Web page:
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A Guide to Manner When Visiting Bulgaria

Bulgaria is an Eastern European nation with beautiful, lush mountains, sparkling Black Sea beaches and a thriving metropolis located in the capital, Sofia.

If you are planning a trip to this small Balkan nation, you will not be bored the country's diverse natural landscapes, as well as unique history. However, it is always important to know a country's social mannerisms, etiquette and culture in order to avoid embarrassment or confrontation when visiting. Though many Bulgarian aspects of social interaction are very similar to the United States or Western Europe, there are minor differences which are crucial to making your trip the best possible.

Dining Etiquette
Bulgarians are very passionate people, who believe that a meal almost always must comprise at least one starter, ample conversation and good friends or family. The dining traditions of this country go alongside the family structure, and meals eaten together are a very important part of that family dynamic. When visiting, it is important to understand this as frequently mealtime is much more about socialization than eating. A typical restaurant outing may take anywhere from 2-4 hours, as people are very accustomed to eating slowly and enjoying each other's company. Plan ahead when visiting guests are their home or going out for dinner, as it will not be a 1 hour affair. Along with this, many restaurants take a longer time to cook your food, but that is most likely because everything is fresh and homemade!
Similarly, when visiting someone at their home it is customary to bring the hostess a small gift. For example, when going to a dinner party a bottle of wine or chocolates is a customary gift to the household, sometimes you may also choose to bring an extra gift for a small child. The hostess usually takes a lot of care in preparing for the meal and ensuring you are happy, so a gift is quite normal.
During a dinner, you will most likely be served drinks with appetizers and a salad first, follow by a main dish and dessert. It is also common for a hostess to continue filling your plate once it empties, so do not rush to finish your food to the last morsel, if you are feeling quite full.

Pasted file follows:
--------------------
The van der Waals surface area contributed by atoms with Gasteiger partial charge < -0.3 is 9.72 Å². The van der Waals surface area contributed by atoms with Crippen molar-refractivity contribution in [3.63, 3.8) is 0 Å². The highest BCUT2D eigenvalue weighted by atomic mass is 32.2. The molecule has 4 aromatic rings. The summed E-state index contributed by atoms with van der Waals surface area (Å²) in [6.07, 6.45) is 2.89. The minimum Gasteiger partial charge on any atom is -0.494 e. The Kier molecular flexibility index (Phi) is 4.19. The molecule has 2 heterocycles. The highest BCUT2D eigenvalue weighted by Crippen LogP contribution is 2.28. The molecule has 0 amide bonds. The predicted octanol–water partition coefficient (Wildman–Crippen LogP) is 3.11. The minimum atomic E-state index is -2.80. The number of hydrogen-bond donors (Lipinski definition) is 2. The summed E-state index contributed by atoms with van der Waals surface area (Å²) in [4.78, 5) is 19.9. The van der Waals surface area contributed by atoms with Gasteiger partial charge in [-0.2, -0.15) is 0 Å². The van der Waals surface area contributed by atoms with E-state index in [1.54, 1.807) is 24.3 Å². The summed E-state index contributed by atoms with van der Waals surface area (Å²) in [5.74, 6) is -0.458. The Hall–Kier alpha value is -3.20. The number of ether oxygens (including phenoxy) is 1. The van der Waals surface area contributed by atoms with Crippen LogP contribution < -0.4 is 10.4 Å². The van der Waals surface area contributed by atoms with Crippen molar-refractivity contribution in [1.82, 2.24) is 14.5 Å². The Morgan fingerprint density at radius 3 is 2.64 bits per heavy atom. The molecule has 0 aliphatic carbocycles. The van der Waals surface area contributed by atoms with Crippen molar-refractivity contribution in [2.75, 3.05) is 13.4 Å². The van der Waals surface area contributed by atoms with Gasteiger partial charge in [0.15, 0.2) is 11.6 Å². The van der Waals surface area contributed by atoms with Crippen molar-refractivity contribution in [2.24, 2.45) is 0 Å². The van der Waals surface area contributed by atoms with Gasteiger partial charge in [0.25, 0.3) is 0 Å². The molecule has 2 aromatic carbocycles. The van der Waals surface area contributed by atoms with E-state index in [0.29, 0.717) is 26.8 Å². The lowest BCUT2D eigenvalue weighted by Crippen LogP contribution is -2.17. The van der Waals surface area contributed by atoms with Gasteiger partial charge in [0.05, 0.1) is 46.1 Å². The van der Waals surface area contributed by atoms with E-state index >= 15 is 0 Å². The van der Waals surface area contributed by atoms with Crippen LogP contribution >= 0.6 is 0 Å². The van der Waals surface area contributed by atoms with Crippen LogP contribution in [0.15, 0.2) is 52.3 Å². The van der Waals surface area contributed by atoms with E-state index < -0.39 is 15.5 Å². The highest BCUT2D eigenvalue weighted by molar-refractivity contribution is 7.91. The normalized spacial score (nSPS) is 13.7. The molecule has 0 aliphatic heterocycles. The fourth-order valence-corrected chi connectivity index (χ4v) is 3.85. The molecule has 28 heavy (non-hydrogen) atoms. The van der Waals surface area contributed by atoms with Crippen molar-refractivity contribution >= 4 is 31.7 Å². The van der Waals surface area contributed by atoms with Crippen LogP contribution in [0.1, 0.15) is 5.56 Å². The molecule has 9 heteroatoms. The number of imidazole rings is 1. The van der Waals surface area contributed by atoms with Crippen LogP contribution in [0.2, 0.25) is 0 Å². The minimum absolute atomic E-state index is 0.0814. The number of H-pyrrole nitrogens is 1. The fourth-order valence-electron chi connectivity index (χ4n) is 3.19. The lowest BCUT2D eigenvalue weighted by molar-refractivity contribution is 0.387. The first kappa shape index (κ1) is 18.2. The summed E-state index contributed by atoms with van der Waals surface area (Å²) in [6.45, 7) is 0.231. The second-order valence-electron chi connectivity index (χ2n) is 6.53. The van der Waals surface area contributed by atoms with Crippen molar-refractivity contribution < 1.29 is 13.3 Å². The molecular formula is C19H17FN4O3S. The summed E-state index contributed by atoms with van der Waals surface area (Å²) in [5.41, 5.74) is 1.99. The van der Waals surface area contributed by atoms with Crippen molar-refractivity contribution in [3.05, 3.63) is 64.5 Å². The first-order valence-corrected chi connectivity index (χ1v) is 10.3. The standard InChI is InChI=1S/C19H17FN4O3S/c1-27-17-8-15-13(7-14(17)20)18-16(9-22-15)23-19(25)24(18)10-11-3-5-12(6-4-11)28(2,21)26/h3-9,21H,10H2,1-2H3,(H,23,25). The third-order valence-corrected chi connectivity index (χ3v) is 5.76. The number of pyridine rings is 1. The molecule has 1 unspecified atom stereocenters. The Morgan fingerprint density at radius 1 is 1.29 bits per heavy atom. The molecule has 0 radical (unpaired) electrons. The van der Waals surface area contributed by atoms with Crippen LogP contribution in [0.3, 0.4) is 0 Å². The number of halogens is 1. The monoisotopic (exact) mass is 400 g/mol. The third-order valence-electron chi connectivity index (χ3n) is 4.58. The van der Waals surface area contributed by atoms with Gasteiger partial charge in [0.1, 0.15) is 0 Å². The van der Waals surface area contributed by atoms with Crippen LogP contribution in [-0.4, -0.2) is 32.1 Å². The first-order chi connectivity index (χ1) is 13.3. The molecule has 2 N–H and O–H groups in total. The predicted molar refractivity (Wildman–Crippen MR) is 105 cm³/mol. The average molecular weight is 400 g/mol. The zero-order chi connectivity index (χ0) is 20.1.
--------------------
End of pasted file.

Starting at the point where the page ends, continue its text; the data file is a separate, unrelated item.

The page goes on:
Everyday Interaction
Bulgarian who are close friends usually greet each other with a kiss on each cheek, something also common in other European countries such as France and Italy. In addition, if you are meeting someone for the first time a handshake, smile and eye contact will be perfectly acceptable. Elders are considered a very respected part of the family, so you must yield your seat to them on public transportation and within normal customary situations.

A unique thing about this region is the head shake signal for Yes and No, which is reversed from the customary American way. If you want to answer Yes to something, shake your head sideways and No is shaking up and down. This can be quite confusing at first, so perhaps stick to "Da" (Yes) or "Ne" (No).
If you are from the United States, you may find that the level of customer service in Bulgaria can be quite lacking. Many store employees (especially store owners) will not greet you with the upbeat American chirp, and may not even address your presence until you decide to purchase something. Similarly, restaurant waiters do not exhibit the same friendly demeanor, and may see rather cold to you. Do not take this personally, it is simply a culture which has not adjusted to the new standards of customer service.

Driving Etiquette
I do not recommend driving in large cities such as Sofia or Plovdiv, if you have never driven in Bulgaria before. It can be quite overwhelming as many drivers do not abide by turn signals, merging and speed limits, creating a potentially disastrous situation for new drivers. In addition, in some parts of Sofia small children will begin cleaning your windows at stop lights, thus impeding your way once the light turns green. These kids can usually be told to stop, but some may not move until you give them money.
In rural areas, driving is a safer mode of transportation as traffic is considerably decreased, and people are not in stressful, time-intensive situations. Always abide by signs and signals, and do not speed. If pulled over, provide all documentation you have and you should not have troubles. Some friends of mine have cited that Bulgarian rural cops can be bribed, but I would not recommend this.
Other drivers going in the opposite direction will usually flash their headlights at you, to warn you if there is a speeding trap or cop nearby.
Following these suggestions will ensure that your stay is the most pleasant, and that your interaction with the hosts will be problem-free.